[Python-3000] Python 3.0 Porting Strategies
talin at acm.org
Thu Mar 27 05:33:11 CET 2008
We had a short discussion about Python 3.0 porting during our bi-weekly
Python meeting at Google, and it was suggested that I write up what was
From reading the Python 3000 mailing list over the last several months,
it is apparent that there are many different approaches to making the
transition between 2.6 and 3.0. Some of the approaches involve
source-to-source translation using the 2to3 tool, but not all of them do.
A couple of different strategies have been discussed in this forum and
-- Maintaining two parallel branches of the application, one for 2.6
and one for 3.0, and using 2to3 to keep them in sync.
-- Maintaining two parallel branches of the application, and manually
applying fixes to both branches without synchronizing them.
-- Using 2to3 to generate a "just in time" 3.0 version as needed, but
doing all development work on the 2.6 branch.
There has also been some discussion of a "3to2" tool which would
reverse-migrate code from 3.0 to 2.6. This could potentially be a much
simpler tool than 2to3, since there are many obscure cases in 2to3 which
it would not have to handle.
For new code, however, there is an alternative strategy that doesn't
involve 2to3 at all, which is to write code in the "greatest common
subset" of 2.6 and 3.0.
As Lennart Regbro pointed out earlier, this common subset is actually
quite large (larger than Guido originally intended, I think), and you
can write some fairly substantial applications in it. With the ability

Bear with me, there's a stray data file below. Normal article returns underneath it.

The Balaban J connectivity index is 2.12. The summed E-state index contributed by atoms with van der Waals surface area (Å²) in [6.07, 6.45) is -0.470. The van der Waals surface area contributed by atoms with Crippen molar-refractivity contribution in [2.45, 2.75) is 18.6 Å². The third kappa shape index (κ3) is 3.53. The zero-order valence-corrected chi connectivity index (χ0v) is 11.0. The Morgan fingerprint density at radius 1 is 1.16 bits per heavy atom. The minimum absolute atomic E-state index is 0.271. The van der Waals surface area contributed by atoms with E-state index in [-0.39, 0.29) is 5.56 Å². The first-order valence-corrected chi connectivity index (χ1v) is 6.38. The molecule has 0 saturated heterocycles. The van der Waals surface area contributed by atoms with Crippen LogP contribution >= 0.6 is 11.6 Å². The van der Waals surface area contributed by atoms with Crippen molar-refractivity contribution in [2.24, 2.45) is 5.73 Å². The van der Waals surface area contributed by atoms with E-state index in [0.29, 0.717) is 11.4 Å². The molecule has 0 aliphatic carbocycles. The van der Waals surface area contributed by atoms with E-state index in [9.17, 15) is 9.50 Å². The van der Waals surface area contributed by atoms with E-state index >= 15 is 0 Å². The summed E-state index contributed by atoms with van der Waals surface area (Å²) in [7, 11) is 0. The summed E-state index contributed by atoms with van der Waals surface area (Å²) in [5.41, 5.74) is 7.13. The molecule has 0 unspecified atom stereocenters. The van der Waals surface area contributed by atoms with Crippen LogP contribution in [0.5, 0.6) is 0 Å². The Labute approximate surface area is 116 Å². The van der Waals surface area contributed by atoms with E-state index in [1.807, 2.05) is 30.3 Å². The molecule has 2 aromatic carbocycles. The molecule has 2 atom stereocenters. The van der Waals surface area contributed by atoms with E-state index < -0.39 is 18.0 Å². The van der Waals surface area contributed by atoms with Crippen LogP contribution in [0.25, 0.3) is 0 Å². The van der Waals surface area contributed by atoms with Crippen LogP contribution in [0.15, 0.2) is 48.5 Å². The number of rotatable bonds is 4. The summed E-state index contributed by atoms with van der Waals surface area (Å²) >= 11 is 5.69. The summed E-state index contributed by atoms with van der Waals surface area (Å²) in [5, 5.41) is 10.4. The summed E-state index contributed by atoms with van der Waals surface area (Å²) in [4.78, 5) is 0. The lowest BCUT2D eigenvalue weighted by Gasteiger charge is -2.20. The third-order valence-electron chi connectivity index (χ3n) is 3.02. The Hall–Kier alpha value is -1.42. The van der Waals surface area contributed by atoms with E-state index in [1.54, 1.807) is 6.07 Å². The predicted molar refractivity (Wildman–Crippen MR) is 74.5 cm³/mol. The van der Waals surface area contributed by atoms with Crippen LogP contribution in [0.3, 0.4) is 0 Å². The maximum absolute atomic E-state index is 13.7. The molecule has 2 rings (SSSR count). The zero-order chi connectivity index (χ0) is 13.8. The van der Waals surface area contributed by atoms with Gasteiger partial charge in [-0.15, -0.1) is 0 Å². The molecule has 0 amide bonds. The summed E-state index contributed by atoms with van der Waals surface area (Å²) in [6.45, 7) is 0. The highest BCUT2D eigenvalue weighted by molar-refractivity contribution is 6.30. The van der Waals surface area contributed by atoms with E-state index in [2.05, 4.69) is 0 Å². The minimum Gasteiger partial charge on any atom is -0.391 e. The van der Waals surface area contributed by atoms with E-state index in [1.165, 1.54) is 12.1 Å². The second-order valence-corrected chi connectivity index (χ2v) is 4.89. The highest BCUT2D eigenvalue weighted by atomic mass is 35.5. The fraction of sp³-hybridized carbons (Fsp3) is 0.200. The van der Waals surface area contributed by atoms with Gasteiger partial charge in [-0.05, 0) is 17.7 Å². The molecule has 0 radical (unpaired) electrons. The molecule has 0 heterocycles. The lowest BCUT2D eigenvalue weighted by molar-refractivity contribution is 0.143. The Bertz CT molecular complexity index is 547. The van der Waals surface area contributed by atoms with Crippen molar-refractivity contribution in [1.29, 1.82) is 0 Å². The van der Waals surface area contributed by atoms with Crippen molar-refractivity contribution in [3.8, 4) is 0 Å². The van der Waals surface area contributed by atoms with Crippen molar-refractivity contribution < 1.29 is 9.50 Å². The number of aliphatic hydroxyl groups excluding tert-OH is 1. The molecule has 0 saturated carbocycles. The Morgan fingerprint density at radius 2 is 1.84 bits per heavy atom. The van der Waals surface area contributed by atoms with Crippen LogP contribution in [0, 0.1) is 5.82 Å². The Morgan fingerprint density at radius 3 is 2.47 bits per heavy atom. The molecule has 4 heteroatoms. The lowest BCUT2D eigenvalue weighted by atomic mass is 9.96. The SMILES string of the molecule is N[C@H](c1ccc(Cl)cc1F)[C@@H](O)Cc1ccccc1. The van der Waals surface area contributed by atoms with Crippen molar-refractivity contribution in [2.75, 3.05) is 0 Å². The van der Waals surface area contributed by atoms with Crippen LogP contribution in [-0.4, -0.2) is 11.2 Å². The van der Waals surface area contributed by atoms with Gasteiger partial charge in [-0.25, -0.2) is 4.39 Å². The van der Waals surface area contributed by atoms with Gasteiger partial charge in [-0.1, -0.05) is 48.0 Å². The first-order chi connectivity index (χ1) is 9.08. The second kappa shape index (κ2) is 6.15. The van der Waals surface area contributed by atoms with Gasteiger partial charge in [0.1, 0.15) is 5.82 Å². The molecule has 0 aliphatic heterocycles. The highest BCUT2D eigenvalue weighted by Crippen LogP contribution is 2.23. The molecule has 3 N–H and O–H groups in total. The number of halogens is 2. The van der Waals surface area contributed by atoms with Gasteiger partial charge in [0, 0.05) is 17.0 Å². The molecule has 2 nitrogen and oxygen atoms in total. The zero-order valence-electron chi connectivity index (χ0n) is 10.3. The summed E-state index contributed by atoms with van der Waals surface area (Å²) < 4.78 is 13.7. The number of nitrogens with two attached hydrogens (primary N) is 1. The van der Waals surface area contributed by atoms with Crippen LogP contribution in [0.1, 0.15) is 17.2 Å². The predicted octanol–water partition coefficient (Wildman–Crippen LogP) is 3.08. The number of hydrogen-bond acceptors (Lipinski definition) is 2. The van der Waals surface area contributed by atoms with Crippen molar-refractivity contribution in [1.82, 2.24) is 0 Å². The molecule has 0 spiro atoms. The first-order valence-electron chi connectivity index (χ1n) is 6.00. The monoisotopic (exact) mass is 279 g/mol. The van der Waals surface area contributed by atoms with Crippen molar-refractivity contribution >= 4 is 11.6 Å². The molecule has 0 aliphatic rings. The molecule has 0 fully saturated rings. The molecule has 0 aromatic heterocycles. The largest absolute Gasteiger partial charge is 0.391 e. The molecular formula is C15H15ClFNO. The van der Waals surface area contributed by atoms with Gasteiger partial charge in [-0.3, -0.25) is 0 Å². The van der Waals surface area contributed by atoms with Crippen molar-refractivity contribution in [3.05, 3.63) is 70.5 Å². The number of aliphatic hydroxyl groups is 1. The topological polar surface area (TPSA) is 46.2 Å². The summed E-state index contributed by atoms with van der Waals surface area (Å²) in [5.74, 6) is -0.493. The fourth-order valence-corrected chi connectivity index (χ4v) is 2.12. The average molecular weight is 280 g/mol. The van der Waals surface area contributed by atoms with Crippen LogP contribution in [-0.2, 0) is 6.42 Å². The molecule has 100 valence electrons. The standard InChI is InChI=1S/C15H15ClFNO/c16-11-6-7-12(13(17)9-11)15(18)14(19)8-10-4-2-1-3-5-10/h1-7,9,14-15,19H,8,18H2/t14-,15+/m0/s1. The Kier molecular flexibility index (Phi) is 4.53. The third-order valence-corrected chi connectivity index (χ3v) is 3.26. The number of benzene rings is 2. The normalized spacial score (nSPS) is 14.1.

to turn on default unicode strings on a per-module basis, one of the
last hurdles to effective programming in this dialect of Python has been
Writing code in the subset dialect will take some care, however. Many
modules in the standard library have slightly different semantics in 3.0
as compared to 2.6. Some of these can be dealt with simply by avoiding
legacy APIs; Others can be handled by creating a library of utility
functions which isolate differences in the underlying Python implementation.
So, as part of the general effort to document the various 3.0 porting
strategies, what we would like to see is:
-- A document describing the "common subset", and how to write programs
in it. This doesn't have to be a complete standalone manual, just an
addendum to the regular Python docs explaining what things to avoid and
how to get around them.
-- That document could include a description of (or for extra credit, an
implementation of) the utility library mentioned earlier, that isolates
the difference between the two Python versions.
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